Compiled By NAN Business Editor
News Americas, NEW YORK, NY, Fri. July 3, 2020: Here are some of the top business and finance news making headlines across the Caribbean this week.
The Caribbean must rethink its future. That’s the words from Carlos Felipe Jaramillo, Vice President of the World Bank for Latin America and the Caribbean.
In a commentary on the state of Latin America and the Caribbean, Jaramillo said the Caribbean region’s governments also need to create an environment that is conducive to investment, with more room for new entrepreneurs and new ideas.
He urged for the elimination of the impediments that have limited competition and curbed economic vitality for far too long. “The most competitive companies are those that are more fully integrated into the global market, and we need a new generation of regional companies that can take advantage of the opportunities that will open up as the world recovers from the coronavirus,” he said.
Read the full commentary here.
Sagicor Financial Co. Ltd. says it will not go ahead with its acquisition of ScotiaLife Trinidad and Tobago Ltd.
The company made the decision after it and Scotiabank Trinidad and Tobago Ltd. agreed not to proceed with a 20-year distribution agreement for insurance products in Trinidad and Tobago.
The announcement follows a decision last year by Sagicor to call off its deal to buy Scotia Jamaica Life Insurance Co. Ltd. following a similar decision regarding a distribution agreement.
Sagicor had announced its plan to buy both operations in November 2018.
A new report Wednesday by the Inter-American Development Bank estimates that some of the most tourism-dependent economies in the Caribbean could shrink by as much as 19% as a result of fewer cruise ships, business travelers and student backpackers traveling to the region.
The expected economic shock is unprecedented. While tourism arrivals to the region contracted by as much as about 4% during the global financial crisis, the near-complete shutdown of both air travel and cruise ship activity beginning in March from the global pandemic could lead to declines of anywhere from 40% to 70%, according to the report. Based on simulations, the direct impacts of the shock to tourism flows for The Bahamas could cause an economic contraction relative to pre-crisis baseline estimates of between 8 percent and 13 percent.
“Taken together, our Tourism-Dependency Index and various related indicators suggest that countries in Latin America and the Caribbean are likely to suffer more than most in terms of the COVID-19 generated shock,” said IDB economics advisor for the Caribbean Department, Henry Mooney. “Governments can provide focused and tailored support to preserve productive assets, help replace lost incomes for individuals engaged in the sector, and use the interim period to prepare the ground for the resumption of activity under uncertain circumstances.”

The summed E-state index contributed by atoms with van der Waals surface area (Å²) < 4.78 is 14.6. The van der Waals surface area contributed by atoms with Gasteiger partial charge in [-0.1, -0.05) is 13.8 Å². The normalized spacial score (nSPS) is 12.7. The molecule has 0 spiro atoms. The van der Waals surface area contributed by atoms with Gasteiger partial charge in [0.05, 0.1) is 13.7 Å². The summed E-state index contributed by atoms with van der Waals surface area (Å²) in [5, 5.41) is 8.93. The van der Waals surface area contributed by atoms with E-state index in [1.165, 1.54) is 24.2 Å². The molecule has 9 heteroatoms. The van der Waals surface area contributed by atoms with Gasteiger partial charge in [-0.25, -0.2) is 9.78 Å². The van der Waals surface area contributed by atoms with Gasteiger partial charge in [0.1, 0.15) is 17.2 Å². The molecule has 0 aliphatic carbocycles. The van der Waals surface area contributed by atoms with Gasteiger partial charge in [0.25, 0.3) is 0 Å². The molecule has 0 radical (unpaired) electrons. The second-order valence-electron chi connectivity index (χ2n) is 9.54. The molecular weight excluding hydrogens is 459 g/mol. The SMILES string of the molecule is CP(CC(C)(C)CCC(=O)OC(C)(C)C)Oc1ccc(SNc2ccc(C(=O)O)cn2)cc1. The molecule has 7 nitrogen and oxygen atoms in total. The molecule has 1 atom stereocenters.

The IDB anticipates The Bahamas could lose USD900 million in reserves this year. The news comes as Moody’s downgraded The Bahamas to non-investment grade Ba2 with a negative outlook. Further bad news as the Bahamas opened back up to tourism on July 1st included The Central Bank saying the economy will contract 12% in 2020 even as the government anticipates debt-to-GDP will reach 82.8% at the end of FY2020/21, up 14.9 percentage points as a result of the double shocks of Hurricane Dorian and COVID-19, said Caribbean economist Marla Dukharan.
The IMF expects a 40 percent decline in tourist arrivals if tourism resumes in Q4 2020 – around four times the decline based on the Global Financial Crisis says Dukaran. This scenario translates into a 55% drop in travel exports and a current account deficit of 10% of GDP. The news comes as foreign direct investment is expected to contract by 70 percent this year.
Dukharan says the uncertainty related to the election result in the South American CARICOM nation could spook investors. Guyana received USD35/bbl for its second oil shipment in May 2020, which is USD20/bbl below the price achieved for its first shipment in February. This as international reserves in Guyana dipped to the lowest level since 2018 in April 2020, at USD501 million.
This other South American CARICOM nation may be headed for a new government but they are inheriting a terrible economy. Domestic debt increased 69% in April and a surge in inflation is already being felt, said Dukaran, with prices rising 8% month on month and 26.2% year on year in April 2020. Foreign currency reserves have also continued to decline, down 15% year over year in April 2020, to USD434 million
Trinidad & Tobago
Trinidad and Tobago’s Finance Ministry has announced a revised fiscal deficit of about TTD14.5 billion or 8.8% of GDP for FY2020. The Minister of Finance expects GDP will contract by 2.4% this year, similar to the economic contraction of 2.3% seen in 2017. The Central Bank indicates COVID-19 is having an “unprecedented” impact on economic activity and employment.
The Planning Institute of Jamaica forecasts a contraction of 12-14% for Q2 2020 resulting from containment measures and the halt in tourism activity. Net international reserves declined 5.5% year over year to USD2.9 billion at the end of May, roughly 37 weeks of goods and services imports.